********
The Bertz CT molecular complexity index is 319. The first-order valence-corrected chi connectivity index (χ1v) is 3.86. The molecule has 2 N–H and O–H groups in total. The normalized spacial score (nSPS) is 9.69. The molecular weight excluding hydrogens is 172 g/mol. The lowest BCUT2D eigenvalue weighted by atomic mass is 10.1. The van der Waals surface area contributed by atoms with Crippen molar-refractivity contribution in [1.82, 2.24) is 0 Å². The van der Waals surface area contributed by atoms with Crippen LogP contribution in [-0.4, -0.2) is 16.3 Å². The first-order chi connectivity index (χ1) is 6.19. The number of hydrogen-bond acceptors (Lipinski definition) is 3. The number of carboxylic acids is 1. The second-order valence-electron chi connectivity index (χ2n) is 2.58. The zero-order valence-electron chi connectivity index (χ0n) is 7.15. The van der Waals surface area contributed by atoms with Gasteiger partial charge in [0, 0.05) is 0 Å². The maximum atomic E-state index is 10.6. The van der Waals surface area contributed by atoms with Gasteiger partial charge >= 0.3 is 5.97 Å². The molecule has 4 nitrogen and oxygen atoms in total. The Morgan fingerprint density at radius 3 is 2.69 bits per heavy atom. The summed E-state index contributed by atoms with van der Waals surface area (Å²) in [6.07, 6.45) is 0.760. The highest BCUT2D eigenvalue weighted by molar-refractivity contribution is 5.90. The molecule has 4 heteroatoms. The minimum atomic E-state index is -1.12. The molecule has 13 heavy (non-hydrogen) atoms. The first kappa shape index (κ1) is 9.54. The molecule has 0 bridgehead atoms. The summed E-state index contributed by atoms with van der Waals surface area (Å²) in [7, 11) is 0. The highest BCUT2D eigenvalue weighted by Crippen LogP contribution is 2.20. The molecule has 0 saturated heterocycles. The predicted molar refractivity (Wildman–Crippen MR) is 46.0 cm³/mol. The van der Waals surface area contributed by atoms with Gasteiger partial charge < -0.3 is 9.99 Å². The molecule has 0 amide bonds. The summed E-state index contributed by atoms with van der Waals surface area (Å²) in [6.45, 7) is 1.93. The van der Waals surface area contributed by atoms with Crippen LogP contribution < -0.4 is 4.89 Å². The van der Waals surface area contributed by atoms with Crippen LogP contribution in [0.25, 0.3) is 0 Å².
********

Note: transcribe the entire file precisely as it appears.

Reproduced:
The Bertz CT molecular complexity index is 319. The first-order valence-corrected chi connectivity index (χ1v) is 3.86. The molecule has 2 N–H and O–H groups in total. The normalized spacial score (nSPS) is 9.69. The molecular weight excluding hydrogens is 172 g/mol. The lowest BCUT2D eigenvalue weighted by atomic mass is 10.1. The van der Waals surface area contributed by atoms with Crippen molar-refractivity contribution in [1.82, 2.24) is 0 Å². The van der Waals surface area contributed by atoms with Crippen LogP contribution in [-0.4, -0.2) is 16.3 Å². The first-order chi connectivity index (χ1) is 6.19. The number of hydrogen-bond acceptors (Lipinski definition) is 3. The number of carboxylic acids is 1. The second-order valence-electron chi connectivity index (χ2n) is 2.58. The zero-order valence-electron chi connectivity index (χ0n) is 7.15. The van der Waals surface area contributed by atoms with Gasteiger partial charge in [0, 0.05) is 0 Å². The maximum atomic E-state index is 10.6. The van der Waals surface area contributed by atoms with Gasteiger partial charge >= 0.3 is 5.97 Å². The molecule has 4 nitrogen and oxygen atoms in total. The Morgan fingerprint density at radius 3 is 2.69 bits per heavy atom. The summed E-state index contributed by atoms with van der Waals surface area (Å²) in [6.07, 6.45) is 0.760. The highest BCUT2D eigenvalue weighted by molar-refractivity contribution is 5.90. The molecule has 4 heteroatoms. The minimum atomic E-state index is -1.12. The molecule has 13 heavy (non-hydrogen) atoms. The first kappa shape index (κ1) is 9.54. The molecule has 0 bridgehead atoms. The summed E-state index contributed by atoms with van der Waals surface area (Å²) in [7, 11) is 0. The highest BCUT2D eigenvalue weighted by Crippen LogP contribution is 2.20. The molecule has 0 saturated heterocycles. The predicted molar refractivity (Wildman–Crippen MR) is 46.0 cm³/mol. The van der Waals surface area contributed by atoms with Gasteiger partial charge < -0.3 is 9.99 Å². The molecule has 0 amide bonds. The summed E-state index contributed by atoms with van der Waals surface area (Å²) in [6.45, 7) is 1.93. The van der Waals surface area contributed by atoms with Crippen LogP contribution < -0.4 is 4.89 Å². The van der Waals surface area contributed by atoms with Crippen LogP contribution in [0.25, 0.3) is 0 Å².